Pricing and Value for Money

The price point for the learning tablets is around $69.99 - $99.99 depending on the model you choose (or less for a used model.) The software can add considerably to this cost with the main titles costing around $20 and apps available for a few dollars.

Android devices are in the $65 - $200 range and upwards with a corresponding range of hardware and features. There are lots of 'free' apps (but beware in-app purchases and adverts) and lots of apps in the $1 - $3 range.

Interestingly, the higher cost of software on the learning tablets means that we have less of it. This means that the kids spend more time with the titles they do have and I think they get more from it. On the Android tablets they flit around from app to app not getting particularly deeply into a lot of them.

We've found that we haven't needed to buy lots of software for the learning tablets, they kids spend a lot of time using the apps that came with the devices.


One of the reasons people site for choosing an Android tablet for their child is that it will last longer - they will still be using it in a few of years time. Well maybe. The tablet market is moving rapidly though and in a few years the device you buy today might look a bit dated and might not work with the latest apps and app toys that they want.

On the other hand if you buy a learning tablet when they are little then you'll be able to choose a more up to date Android tablet (possibly for less money) in a couple of years when they will really appreciate it.

This has been our approach - my older son gets to share a Kindle Fire HD with me and at some point he'll get a tablet of his own which because we've delayed the purchase a bit should hopefully last him a while.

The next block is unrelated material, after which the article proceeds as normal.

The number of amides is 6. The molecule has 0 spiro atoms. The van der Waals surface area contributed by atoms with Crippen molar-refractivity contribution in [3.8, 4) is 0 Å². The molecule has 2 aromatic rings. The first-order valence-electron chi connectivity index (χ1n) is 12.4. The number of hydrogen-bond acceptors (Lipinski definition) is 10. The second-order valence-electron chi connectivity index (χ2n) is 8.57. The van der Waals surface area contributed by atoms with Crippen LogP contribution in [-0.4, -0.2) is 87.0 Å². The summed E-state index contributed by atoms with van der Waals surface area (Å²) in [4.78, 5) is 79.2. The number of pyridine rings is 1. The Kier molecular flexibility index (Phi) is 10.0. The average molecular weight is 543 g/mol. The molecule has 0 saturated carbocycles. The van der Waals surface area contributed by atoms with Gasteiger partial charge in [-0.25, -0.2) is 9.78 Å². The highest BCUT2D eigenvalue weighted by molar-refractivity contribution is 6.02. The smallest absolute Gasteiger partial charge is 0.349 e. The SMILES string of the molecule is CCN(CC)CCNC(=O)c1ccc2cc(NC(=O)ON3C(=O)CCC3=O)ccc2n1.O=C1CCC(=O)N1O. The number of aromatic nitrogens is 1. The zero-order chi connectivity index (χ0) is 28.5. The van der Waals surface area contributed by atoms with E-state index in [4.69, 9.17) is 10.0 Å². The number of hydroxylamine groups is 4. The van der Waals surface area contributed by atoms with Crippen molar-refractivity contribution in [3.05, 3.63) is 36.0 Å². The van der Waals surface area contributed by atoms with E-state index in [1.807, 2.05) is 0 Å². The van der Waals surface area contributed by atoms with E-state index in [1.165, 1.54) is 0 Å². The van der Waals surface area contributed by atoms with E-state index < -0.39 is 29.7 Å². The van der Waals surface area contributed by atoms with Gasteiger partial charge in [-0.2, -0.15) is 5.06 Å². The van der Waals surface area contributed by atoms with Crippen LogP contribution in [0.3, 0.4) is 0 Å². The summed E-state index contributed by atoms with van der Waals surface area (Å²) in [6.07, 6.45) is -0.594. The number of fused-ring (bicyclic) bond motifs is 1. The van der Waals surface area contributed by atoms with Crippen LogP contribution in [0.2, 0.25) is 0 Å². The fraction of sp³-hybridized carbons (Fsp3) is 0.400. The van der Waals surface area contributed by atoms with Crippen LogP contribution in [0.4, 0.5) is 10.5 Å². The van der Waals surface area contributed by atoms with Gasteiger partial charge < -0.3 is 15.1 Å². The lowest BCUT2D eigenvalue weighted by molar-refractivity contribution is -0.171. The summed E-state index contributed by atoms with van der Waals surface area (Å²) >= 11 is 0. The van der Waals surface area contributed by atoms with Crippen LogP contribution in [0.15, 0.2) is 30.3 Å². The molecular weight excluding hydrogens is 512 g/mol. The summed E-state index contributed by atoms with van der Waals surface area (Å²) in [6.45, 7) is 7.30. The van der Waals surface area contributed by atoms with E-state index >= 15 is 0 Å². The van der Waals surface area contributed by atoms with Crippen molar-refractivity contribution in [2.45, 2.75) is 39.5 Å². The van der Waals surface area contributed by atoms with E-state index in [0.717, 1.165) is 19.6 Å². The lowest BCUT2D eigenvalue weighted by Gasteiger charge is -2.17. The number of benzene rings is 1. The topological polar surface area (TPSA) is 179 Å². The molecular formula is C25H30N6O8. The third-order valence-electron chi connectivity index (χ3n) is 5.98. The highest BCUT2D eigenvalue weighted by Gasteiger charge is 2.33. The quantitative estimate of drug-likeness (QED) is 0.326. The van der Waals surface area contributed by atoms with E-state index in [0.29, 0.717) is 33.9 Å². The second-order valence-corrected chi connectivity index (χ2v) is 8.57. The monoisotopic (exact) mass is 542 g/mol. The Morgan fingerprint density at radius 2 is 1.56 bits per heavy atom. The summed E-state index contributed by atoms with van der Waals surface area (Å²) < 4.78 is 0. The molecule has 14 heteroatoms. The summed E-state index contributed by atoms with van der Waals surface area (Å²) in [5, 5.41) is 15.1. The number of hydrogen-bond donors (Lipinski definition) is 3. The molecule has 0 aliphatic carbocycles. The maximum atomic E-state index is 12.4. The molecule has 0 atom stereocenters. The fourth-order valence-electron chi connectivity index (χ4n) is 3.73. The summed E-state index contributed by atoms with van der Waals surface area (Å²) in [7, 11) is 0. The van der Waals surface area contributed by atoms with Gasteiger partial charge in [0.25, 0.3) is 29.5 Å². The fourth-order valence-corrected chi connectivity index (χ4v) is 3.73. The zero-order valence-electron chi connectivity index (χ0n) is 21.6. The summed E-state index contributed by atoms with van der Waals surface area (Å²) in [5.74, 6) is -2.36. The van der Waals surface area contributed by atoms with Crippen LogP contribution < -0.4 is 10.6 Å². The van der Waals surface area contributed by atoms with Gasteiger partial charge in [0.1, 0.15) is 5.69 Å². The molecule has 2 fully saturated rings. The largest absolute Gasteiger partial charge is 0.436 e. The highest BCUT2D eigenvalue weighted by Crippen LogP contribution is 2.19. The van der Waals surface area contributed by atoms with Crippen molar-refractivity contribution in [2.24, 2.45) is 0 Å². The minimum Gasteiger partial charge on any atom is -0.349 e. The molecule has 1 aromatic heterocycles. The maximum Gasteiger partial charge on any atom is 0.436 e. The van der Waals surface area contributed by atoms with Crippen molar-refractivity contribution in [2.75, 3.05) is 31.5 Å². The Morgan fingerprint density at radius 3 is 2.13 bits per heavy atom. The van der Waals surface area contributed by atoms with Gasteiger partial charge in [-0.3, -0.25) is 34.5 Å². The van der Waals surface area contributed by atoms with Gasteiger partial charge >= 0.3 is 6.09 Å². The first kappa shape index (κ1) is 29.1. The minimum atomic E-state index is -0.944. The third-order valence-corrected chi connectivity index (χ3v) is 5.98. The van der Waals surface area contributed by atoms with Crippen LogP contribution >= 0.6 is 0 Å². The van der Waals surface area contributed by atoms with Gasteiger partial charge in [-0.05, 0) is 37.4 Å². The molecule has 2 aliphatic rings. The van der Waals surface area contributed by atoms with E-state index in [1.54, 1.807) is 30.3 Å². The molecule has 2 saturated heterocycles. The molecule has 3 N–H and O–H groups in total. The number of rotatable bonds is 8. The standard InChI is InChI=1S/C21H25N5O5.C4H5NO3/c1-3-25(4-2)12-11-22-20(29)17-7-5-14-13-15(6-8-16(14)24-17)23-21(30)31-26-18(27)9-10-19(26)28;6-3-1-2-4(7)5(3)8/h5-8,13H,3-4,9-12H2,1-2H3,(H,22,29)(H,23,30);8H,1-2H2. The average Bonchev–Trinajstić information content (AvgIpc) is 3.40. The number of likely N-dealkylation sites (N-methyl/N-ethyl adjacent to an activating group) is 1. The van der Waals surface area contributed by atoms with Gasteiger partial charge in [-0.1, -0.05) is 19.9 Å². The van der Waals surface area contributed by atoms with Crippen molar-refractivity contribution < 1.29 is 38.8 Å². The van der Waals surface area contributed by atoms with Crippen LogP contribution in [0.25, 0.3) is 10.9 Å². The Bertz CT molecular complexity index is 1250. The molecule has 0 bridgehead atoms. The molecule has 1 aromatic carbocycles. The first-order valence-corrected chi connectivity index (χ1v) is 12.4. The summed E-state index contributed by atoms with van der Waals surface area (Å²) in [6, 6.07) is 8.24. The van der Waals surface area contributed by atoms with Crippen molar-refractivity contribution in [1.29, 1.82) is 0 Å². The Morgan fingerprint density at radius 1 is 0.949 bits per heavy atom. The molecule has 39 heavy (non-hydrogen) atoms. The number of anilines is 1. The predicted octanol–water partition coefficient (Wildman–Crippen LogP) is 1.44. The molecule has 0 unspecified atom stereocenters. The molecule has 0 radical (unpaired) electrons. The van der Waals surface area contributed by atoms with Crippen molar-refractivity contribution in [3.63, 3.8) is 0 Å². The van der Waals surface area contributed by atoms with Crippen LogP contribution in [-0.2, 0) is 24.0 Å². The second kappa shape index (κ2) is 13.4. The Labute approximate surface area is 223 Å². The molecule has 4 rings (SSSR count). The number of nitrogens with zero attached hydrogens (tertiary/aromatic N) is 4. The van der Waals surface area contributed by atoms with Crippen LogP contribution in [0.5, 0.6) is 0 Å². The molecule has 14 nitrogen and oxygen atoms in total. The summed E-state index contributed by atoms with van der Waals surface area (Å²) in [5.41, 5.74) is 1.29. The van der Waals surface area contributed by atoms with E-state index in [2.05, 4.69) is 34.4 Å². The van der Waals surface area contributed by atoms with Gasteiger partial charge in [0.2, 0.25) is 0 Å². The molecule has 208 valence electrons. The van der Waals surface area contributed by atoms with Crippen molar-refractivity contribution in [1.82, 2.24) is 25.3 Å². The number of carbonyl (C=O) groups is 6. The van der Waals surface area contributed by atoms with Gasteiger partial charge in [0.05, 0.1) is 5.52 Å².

My Recommendation

For Learning to Read and Write

LeapFrog LeapPad2 Disney Pixar Monsters University Bundle, Varsity Edition LeapFrog LeapPad2 Disney Pixar Monsters University Bundle, Varsity Edition @ Amazon BUY NOW

If you're looking to buy a tablet for a child who is still learning to read and write then I think the learning tablets have a lot to offer.

They are much more focused devices and are great for making learning more fun for little kids. My younger son is almost 5 and loves his LeapPad and I think he still will for a while yet. My older son is 6 and a very competent reader. He still uses his InnoTab - he loves the note-taking app. The new InnoTab 3 has just been announced.

For Confident Readers or Just for Fun

Kindle Fire 7", LCD Display, Wi-Fi, 8 GB - Includes Special Offers Kindle Fire 7", LCD Display, Wi-Fi, 8 GB
Includes Special Offers
@ Amazon

I wouldn't buy my six year old a learning tablet if I was buying now - he's ready to get more from an regular Android tablet where he can read eBook chapter books and browse the web for information. He loves the Kindle Fire so that will be our choice for him.

An Alternative Approach

LeapFrog LeapReader Reading and Writing System, Green LeapFrog LeapReader Reading and Writing System, Green
@ Amazon BUY NOW

An alternative that you could consider is to choose the new LeapFrog LeapReader pen to help your child learn to read and write and then go for a regular Android tablet for fun and access to a range of entertainment content like NetFlix.

See Also: Best Tablets for Kids Summer 2013 and New Kids Tablets in 2013